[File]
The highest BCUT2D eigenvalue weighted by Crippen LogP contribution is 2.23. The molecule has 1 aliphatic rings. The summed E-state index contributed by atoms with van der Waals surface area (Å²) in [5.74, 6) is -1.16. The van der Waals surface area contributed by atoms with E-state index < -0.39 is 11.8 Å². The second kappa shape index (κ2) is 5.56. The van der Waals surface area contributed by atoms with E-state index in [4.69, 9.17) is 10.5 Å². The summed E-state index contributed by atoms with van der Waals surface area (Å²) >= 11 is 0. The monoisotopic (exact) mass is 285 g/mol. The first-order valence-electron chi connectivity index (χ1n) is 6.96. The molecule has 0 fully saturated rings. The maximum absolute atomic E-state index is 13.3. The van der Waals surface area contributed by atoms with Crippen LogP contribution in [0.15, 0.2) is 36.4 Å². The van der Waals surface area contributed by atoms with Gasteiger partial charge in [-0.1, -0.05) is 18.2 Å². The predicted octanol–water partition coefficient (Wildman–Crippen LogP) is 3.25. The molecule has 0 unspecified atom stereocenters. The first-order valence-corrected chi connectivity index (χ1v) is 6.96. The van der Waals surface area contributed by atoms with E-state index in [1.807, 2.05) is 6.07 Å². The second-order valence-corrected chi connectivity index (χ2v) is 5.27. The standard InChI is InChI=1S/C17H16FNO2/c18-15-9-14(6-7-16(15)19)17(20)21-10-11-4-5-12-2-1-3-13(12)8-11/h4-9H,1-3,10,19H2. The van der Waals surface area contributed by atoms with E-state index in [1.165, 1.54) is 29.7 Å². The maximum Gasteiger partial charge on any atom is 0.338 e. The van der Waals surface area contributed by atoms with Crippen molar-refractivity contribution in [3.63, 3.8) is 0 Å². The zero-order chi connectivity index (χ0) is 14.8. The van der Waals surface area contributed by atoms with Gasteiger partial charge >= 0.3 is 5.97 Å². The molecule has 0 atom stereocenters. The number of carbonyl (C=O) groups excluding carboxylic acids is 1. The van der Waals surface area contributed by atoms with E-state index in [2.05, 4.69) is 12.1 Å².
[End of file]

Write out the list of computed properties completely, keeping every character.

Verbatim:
The highest BCUT2D eigenvalue weighted by Crippen LogP contribution is 2.23. The molecule has 1 aliphatic rings. The summed E-state index contributed by atoms with van der Waals surface area (Å²) in [5.74, 6) is -1.16. The van der Waals surface area contributed by atoms with E-state index < -0.39 is 11.8 Å². The second kappa shape index (κ2) is 5.56. The van der Waals surface area contributed by atoms with E-state index in [4.69, 9.17) is 10.5 Å². The summed E-state index contributed by atoms with van der Waals surface area (Å²) >= 11 is 0. The monoisotopic (exact) mass is 285 g/mol. The first-order valence-electron chi connectivity index (χ1n) is 6.96. The molecule has 0 fully saturated rings. The maximum absolute atomic E-state index is 13.3. The van der Waals surface area contributed by atoms with Crippen LogP contribution in [0.15, 0.2) is 36.4 Å². The van der Waals surface area contributed by atoms with Gasteiger partial charge in [-0.1, -0.05) is 18.2 Å². The predicted octanol–water partition coefficient (Wildman–Crippen LogP) is 3.25. The molecule has 0 unspecified atom stereocenters. The first-order valence-corrected chi connectivity index (χ1v) is 6.96. The van der Waals surface area contributed by atoms with E-state index in [1.807, 2.05) is 6.07 Å². The second-order valence-corrected chi connectivity index (χ2v) is 5.27. The standard InChI is InChI=1S/C17H16FNO2/c18-15-9-14(6-7-16(15)19)17(20)21-10-11-4-5-12-2-1-3-13(12)8-11/h4-9H,1-3,10,19H2. The van der Waals surface area contributed by atoms with E-state index in [1.165, 1.54) is 29.7 Å². The maximum Gasteiger partial charge on any atom is 0.338 e. The van der Waals surface area contributed by atoms with Crippen molar-refractivity contribution in [3.63, 3.8) is 0 Å². The zero-order chi connectivity index (χ0) is 14.8. The van der Waals surface area contributed by atoms with Gasteiger partial charge >= 0.3 is 5.97 Å². The molecule has 0 atom stereocenters. The number of carbonyl (C=O) groups excluding carboxylic acids is 1. The van der Waals surface area contributed by atoms with E-state index in [2.05, 4.69) is 12.1 Å².